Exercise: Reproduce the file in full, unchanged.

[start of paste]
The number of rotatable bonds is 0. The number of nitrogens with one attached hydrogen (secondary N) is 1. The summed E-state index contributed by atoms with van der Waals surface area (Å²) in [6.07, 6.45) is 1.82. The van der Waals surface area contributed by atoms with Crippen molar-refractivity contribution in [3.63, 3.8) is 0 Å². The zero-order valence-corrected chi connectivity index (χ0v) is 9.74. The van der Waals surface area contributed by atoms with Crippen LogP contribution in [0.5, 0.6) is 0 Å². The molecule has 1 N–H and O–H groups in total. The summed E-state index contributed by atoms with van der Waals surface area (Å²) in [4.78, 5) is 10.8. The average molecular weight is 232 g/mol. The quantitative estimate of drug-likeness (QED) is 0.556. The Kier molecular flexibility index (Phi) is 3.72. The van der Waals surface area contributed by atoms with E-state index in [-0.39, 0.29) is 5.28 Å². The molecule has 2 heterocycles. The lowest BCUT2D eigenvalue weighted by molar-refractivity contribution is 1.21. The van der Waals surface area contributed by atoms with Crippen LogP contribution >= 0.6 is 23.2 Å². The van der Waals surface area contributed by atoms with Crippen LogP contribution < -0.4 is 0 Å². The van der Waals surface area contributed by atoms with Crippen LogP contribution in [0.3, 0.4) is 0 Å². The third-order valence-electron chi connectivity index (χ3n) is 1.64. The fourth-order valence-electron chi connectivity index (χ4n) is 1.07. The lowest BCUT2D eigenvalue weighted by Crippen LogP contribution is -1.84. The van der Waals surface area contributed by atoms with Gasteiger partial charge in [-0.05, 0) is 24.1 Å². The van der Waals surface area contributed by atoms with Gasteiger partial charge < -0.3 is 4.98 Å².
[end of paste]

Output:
The number of rotatable bonds is 0. The number of nitrogens with one attached hydrogen (secondary N) is 1. The summed E-state index contributed by atoms with van der Waals surface area (Å²) in [6.07, 6.45) is 1.82. The van der Waals surface area contributed by atoms with Crippen molar-refractivity contribution in [3.63, 3.8) is 0 Å². The zero-order valence-corrected chi connectivity index (χ0v) is 9.74. The van der Waals surface area contributed by atoms with Crippen LogP contribution in [0.5, 0.6) is 0 Å². The molecule has 1 N–H and O–H groups in total. The summed E-state index contributed by atoms with van der Waals surface area (Å²) in [4.78, 5) is 10.8. The average molecular weight is 232 g/mol. The quantitative estimate of drug-likeness (QED) is 0.556. The Kier molecular flexibility index (Phi) is 3.72. The van der Waals surface area contributed by atoms with E-state index in [-0.39, 0.29) is 5.28 Å². The molecule has 2 heterocycles. The lowest BCUT2D eigenvalue weighted by molar-refractivity contribution is 1.21. The van der Waals surface area contributed by atoms with Crippen LogP contribution >= 0.6 is 23.2 Å². The van der Waals surface area contributed by atoms with Crippen LogP contribution < -0.4 is 0 Å². The van der Waals surface area contributed by atoms with Crippen LogP contribution in [0.3, 0.4) is 0 Å². The third-order valence-electron chi connectivity index (χ3n) is 1.64. The fourth-order valence-electron chi connectivity index (χ4n) is 1.07. The lowest BCUT2D eigenvalue weighted by Crippen LogP contribution is -1.84. The van der Waals surface area contributed by atoms with Gasteiger partial charge in [-0.05, 0) is 24.1 Å². The van der Waals surface area contributed by atoms with Gasteiger partial charge < -0.3 is 4.98 Å².